Gaseous exchange in birds

Due to metabolic rate, birds need high supply of oxygen and an efficient gaseous exchange mechanism.
The respiratory system is made up of lungs and air sacs.
During inhalation, air enters through the trachea, bronchus and to the posterior air sac to the lings, then to the anterior air sac and finally to the exterior (atmosphere) through the trachea.


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The respiratory organs in man are lungs and the respiratory surfaces are the sac like structures called alveoli.

The respiratory tract (air passage)
Air enters through the nostrils into the nasal cavity where it is warmed to body temperature.
It begins from the nostrils into the back of the mouth, then into the pharynx from which it goes into the larynx and then to the trachea. From here, it travels through the bronchus, bronchioles and lastly to the alveolus.
The membrane of the nasal cavity is covered with cilia between which are goblet cells, which produce mucus.
Dust and germs inhaled from the atmosphere are trapped in mucus and are carried by the beating action of cilia towards the back of the mouth where they are swallowed.
This helps to prevent dust and germs from entering the lungs. Therefore, by the time air reaches the lungs it is dust and germ free, warm and moist. It is drawn from the nasal cavity into the trachea (wind pipe).

The trachea
This is a tube running from the pharynx to the lungs. It is always kept open by the circular rings of cartilage within it. The cartilage prevents the trachea from collapsing in case there is no air.
Cilia and goblet cells extend into the trachea to draw germs and dust out of trachea into the mouth where they are lost.
At the lower end, the trachea divides into sub tubes called bronchi, which penetrate further into the lungs and divide repeatedly to form small tubes called bronchioles.
The bronchioles divide into many small tubes called alveolar ducts, which end in air sacs called alveoli.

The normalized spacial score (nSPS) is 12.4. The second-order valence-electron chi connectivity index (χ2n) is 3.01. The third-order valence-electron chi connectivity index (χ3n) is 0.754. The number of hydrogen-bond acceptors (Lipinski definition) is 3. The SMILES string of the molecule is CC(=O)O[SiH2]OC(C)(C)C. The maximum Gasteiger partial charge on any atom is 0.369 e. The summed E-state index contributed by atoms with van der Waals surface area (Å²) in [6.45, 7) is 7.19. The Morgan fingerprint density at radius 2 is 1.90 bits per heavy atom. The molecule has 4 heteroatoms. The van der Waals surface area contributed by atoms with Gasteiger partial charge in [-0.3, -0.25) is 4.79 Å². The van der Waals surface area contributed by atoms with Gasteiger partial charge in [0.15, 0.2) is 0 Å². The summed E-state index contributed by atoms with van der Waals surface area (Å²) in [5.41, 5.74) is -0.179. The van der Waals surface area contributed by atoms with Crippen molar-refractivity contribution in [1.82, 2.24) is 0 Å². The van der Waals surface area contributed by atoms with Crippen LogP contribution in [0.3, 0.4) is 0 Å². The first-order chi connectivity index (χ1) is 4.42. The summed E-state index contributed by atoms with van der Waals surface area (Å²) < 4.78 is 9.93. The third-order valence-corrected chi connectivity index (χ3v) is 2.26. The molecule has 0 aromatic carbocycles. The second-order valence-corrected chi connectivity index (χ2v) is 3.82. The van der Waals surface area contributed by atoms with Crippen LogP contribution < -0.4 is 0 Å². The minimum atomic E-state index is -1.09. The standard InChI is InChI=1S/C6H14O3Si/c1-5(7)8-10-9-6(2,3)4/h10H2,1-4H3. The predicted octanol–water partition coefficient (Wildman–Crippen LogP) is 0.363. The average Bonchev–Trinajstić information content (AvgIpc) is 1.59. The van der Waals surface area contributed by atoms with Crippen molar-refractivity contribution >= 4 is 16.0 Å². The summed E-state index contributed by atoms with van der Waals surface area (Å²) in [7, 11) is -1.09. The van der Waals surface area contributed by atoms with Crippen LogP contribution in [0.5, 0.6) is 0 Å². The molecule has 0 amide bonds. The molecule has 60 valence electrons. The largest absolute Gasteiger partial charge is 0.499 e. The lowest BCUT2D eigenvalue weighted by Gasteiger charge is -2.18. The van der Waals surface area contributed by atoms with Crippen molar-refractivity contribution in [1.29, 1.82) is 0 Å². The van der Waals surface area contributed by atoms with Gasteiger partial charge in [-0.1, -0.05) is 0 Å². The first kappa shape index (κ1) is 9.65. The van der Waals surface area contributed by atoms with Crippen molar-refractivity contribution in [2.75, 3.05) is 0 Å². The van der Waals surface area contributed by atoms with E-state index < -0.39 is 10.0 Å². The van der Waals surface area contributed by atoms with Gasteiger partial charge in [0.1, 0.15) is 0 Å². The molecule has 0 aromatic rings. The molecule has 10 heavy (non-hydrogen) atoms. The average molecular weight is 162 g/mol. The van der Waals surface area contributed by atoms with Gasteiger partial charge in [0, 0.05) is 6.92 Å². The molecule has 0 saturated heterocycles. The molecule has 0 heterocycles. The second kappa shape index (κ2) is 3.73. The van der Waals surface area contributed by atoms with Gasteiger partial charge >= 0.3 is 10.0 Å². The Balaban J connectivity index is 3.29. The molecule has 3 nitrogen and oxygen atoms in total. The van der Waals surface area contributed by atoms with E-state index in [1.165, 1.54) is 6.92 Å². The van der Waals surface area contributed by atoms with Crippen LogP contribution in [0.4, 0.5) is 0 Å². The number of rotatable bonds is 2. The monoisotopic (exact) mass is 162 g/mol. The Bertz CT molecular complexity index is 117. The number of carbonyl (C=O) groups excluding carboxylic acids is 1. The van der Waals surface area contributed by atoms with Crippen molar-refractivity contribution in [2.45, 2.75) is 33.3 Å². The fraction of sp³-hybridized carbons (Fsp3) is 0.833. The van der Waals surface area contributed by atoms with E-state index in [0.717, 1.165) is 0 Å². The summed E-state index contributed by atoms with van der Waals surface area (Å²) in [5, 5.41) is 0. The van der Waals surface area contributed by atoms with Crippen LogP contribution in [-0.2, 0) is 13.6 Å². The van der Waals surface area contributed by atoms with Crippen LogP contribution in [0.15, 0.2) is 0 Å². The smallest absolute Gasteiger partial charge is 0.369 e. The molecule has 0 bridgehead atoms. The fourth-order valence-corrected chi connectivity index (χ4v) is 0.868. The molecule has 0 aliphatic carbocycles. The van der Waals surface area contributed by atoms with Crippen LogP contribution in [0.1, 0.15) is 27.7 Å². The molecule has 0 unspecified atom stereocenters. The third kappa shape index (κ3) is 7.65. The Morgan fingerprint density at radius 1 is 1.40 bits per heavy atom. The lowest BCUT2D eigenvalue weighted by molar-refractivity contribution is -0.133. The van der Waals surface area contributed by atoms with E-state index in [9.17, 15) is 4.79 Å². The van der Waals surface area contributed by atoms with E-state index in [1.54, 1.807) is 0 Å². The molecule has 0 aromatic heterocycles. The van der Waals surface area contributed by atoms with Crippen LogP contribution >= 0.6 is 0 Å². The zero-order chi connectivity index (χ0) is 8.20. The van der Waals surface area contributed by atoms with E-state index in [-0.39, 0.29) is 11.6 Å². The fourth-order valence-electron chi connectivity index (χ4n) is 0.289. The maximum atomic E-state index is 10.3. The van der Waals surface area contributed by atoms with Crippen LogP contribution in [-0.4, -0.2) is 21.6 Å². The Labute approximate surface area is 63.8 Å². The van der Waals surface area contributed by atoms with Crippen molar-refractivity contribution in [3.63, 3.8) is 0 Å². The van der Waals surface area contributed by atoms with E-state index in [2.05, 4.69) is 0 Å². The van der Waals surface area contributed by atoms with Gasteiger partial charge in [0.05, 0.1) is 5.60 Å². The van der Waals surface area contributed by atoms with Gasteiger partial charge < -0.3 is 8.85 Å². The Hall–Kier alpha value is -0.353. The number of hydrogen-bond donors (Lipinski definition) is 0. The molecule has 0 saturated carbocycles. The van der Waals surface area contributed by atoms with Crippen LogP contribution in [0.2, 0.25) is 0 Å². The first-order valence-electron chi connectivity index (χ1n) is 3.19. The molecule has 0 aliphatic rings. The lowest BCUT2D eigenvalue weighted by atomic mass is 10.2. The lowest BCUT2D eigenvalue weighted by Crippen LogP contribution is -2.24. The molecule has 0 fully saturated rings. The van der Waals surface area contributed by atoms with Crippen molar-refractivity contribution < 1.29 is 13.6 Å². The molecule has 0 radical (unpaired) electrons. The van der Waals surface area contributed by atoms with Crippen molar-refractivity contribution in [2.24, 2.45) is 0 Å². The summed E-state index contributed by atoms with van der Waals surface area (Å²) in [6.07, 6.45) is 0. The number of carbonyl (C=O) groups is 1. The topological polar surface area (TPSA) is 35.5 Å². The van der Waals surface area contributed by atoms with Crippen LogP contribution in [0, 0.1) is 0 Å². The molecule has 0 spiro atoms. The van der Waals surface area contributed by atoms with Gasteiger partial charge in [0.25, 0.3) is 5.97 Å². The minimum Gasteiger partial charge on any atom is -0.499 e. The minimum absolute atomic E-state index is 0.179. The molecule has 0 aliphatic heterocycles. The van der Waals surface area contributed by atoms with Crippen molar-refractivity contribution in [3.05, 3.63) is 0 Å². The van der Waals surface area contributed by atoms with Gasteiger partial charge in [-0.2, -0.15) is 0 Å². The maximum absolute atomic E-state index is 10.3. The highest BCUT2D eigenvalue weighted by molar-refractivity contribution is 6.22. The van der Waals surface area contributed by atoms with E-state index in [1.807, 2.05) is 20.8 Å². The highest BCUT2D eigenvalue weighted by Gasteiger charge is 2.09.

The alveoli are the respiratory surfaces of mammals. There are about 300 million alveoli in a human lung. This increases the surface area over which gaseous exchange takes place.

Location of the lungs in the body
They are located in the thoracic cavity, enclosed by thorax wall and diaphragm.


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The alveoli
An alveolus is a sac-like structure. The outer surface of the alveolus is covered with a network of blood capillaries. The alveolus is moist and thin walled. The oxygen in the alveolus diffuses into blood in the capillaries and it is carried around the body. At the same time, Carbon dioxide diffuses from blood into the alveolus and travels through the alveolar duct to the bronchioles then to the bronchi and trachea and out through the nostrils.

The mammalian lung
These are two elastic spongy-like structures located within the thoracic cavity and protected by the rib cage. Between the ribs are intercostal muscles, which move the rib cage. Below the lungs is a muscular sheet of tissue called the diaphragm.

Breathing mechanism in mammals/ lung ventilation
The breathing mechanism in mammals involves two sub-processes that are inspiration and expiration.


  • This is the process by which air is allowed into the respiratory organs (lungs).
    The external intercostal muscles contract while the internal intercostal ones relax.
  • This makes the rib cage to move outwards and upwards. The diaphragm contracts and flattens.
    This increases the volume of the thoracic cavity and reduces the pressure in it below that of the atmosphere.
    This causes air to enter from the atmosphere through the nostril, trachea, bronchi, and bronchioles until it reaches the alveoli.


  • The internal intercostal muscles contract and the external ones relax.
  • This makes the rib cage to move downwards and inwards and the diaphragm becomes dome-shaped.
  • This reduces the volume of the thoracic cavity and increases its pressure beyond that of the atmosphere.
  • This forces the lungs to contract and release Carbon dioxide through the bronchi, trachea and out through the nostrils.